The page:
Kaizen is taken from the two Japanese words, Kai (Change) and Zen (Good), but is most often expressed as ‘Continuous improvement’.
Its roots stem from US war time engineering, where necessity demanded quick and implementable improvements as operational pressures and changing demands did not allow for large radical change. It’s since developed into a management philosophy for constant improvement in an unending pursuit of perfection.
Three pillars of Kaizen
A Kaizen approach can take many forms, but the three main pillars are:
- Gemba – Japanese for ‘Workplace’, focuses on ensuring you and your team have the right tools to work effectively and without clutter.
- Muda – Japanese for ‘Waste’, in focusing on waste elimination we target rework, delays, process bottlenecks, double-handling, and more
- Standardised change – Plan, Do, Check, Act. Quick, iterative sprints drive change fast.
Kaizen for advice
Adapted to the advice context, we take Kaizen seriously as a commitment to continuous improvement in what we consider the three key aspects to consider in an advice process.
- Client experience
- Risk management
In the pursuit of change, we seek a win-win-win with improvement on all three fronts. This is a whole of advice approach, which is necessary if you ever want to reach the ideal outcome: Simplicity.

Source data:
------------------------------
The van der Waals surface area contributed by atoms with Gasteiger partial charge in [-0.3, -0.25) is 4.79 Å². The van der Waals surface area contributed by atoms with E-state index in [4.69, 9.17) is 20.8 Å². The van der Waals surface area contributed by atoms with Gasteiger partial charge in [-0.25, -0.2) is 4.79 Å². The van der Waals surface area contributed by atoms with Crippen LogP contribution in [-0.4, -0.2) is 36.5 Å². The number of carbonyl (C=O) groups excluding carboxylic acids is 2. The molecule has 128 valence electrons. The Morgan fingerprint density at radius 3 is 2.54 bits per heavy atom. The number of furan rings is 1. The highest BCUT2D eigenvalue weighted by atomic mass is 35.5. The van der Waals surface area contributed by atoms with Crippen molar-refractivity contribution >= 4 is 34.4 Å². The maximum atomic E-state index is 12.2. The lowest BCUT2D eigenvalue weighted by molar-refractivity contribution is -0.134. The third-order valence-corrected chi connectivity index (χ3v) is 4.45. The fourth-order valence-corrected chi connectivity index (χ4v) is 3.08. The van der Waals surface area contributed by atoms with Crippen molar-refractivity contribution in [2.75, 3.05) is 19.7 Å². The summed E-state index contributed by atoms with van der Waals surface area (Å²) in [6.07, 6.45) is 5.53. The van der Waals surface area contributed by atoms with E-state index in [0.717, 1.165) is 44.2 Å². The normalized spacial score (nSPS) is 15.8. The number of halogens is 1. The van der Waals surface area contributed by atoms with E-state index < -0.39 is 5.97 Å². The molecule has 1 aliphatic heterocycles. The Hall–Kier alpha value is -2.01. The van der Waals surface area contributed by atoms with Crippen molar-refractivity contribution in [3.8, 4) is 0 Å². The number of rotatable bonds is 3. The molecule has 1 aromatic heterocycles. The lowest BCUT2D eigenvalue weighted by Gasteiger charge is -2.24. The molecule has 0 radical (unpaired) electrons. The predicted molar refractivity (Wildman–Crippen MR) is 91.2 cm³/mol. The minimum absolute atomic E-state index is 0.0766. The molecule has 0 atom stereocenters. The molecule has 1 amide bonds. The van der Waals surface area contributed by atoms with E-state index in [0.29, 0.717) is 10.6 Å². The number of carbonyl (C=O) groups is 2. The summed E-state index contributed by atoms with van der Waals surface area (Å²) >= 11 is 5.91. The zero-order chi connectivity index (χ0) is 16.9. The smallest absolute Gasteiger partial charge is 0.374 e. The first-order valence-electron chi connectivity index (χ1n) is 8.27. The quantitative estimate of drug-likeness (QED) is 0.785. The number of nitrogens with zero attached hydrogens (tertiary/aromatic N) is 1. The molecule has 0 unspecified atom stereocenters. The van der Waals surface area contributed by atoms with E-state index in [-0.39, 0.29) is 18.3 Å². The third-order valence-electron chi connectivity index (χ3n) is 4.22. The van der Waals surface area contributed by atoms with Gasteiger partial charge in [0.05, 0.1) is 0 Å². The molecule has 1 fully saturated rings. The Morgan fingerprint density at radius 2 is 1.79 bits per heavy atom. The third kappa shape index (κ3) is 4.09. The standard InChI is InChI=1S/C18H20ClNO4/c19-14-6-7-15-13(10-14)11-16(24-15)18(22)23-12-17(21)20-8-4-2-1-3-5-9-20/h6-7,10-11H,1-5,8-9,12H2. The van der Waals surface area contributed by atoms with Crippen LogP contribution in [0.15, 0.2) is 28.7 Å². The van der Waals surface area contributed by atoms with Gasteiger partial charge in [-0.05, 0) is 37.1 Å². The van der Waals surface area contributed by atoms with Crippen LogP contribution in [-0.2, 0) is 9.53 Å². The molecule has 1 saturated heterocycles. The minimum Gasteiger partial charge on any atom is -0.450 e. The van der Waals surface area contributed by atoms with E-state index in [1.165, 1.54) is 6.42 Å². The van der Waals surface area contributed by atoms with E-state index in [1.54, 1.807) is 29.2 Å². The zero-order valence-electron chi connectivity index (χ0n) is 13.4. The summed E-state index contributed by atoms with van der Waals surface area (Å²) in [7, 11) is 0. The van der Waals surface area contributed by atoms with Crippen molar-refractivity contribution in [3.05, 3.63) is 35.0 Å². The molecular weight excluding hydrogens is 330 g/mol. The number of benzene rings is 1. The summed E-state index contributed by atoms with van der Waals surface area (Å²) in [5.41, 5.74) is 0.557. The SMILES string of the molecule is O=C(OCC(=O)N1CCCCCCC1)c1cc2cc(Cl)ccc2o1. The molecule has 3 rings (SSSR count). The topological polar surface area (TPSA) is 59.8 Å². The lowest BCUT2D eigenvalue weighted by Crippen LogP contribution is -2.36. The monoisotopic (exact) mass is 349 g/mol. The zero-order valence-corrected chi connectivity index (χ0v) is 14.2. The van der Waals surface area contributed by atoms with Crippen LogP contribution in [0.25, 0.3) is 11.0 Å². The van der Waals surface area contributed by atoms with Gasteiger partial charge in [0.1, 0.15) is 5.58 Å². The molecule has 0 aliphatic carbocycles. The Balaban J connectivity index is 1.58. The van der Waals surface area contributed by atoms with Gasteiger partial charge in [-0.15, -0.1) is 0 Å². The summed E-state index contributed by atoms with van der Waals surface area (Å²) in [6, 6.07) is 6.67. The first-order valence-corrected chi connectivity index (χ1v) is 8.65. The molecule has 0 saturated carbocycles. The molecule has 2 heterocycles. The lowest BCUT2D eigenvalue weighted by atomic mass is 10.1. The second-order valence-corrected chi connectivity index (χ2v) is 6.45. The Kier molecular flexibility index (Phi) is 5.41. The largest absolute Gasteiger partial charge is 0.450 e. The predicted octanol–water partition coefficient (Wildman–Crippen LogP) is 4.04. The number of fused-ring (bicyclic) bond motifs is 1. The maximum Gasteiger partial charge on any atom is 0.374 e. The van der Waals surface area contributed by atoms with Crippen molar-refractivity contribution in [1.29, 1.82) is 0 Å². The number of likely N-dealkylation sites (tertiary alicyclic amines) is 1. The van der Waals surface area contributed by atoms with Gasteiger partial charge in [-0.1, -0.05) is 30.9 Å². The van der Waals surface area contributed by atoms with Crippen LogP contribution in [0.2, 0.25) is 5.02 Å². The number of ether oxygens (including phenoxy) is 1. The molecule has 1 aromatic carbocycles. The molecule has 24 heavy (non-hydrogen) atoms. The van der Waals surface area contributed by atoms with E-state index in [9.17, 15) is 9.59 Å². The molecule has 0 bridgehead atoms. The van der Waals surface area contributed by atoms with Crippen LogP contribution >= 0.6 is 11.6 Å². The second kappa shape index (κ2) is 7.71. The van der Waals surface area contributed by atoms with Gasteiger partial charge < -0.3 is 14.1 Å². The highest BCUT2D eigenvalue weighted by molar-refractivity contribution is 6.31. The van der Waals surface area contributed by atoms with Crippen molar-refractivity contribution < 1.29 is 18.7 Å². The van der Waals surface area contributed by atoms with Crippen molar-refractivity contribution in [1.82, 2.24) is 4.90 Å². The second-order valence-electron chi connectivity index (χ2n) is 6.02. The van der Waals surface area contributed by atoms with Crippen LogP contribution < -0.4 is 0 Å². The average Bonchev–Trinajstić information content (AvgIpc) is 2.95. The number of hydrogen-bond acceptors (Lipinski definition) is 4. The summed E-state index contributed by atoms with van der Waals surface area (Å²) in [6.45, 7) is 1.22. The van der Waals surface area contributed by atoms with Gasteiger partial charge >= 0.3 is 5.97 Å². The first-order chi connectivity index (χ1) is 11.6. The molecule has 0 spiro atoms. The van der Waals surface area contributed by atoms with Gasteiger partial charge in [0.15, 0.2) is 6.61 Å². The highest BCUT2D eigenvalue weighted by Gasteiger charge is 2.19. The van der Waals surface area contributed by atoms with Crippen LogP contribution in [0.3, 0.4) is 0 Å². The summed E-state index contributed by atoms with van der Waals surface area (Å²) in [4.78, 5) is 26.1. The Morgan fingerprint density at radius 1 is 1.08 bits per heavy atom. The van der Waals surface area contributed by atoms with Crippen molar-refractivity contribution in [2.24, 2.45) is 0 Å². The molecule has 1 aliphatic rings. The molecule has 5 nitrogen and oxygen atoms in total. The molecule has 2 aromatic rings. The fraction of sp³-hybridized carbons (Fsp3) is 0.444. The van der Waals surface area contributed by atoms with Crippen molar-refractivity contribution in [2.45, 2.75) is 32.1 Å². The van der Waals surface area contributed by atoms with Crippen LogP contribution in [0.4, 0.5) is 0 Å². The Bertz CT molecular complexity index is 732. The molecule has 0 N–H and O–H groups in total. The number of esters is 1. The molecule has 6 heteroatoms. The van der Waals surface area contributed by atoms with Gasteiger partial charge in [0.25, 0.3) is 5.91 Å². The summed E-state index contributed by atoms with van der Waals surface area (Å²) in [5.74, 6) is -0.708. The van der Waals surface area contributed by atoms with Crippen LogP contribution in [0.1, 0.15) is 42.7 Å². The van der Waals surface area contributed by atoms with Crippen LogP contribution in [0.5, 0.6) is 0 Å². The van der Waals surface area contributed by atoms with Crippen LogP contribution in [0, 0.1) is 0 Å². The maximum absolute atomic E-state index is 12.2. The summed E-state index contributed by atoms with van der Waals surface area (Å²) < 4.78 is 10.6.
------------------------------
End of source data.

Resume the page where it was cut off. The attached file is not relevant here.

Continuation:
What to expect from a Simply Kaizen approach
- Deep dive – We begin with benchmarking your business and following that with the ‘5 Why’s’ approach. Before we can improve a process, we need to know why we do it (and if we even need to)!
- Full-team engagement – Business improvement is everyone’s responsibility. We work with your whole team, often taking responsibility for key aspects.
- Client first approach – Ultimately, everything we do boils down to customer satisfaction. We love automation, but not at the expense of the client experience.
- Planning – We use the Knoster model to ensure change works and sticks.
- Execution – After we’ve identified what do so, we like to start with a sprint to get quick wins fast and we get our hands dirty doing it.
- Continuous improvement – Ongoing improvement is what we’re about. For as long as you’re focused on improvement, we’re there to multiply your efforts.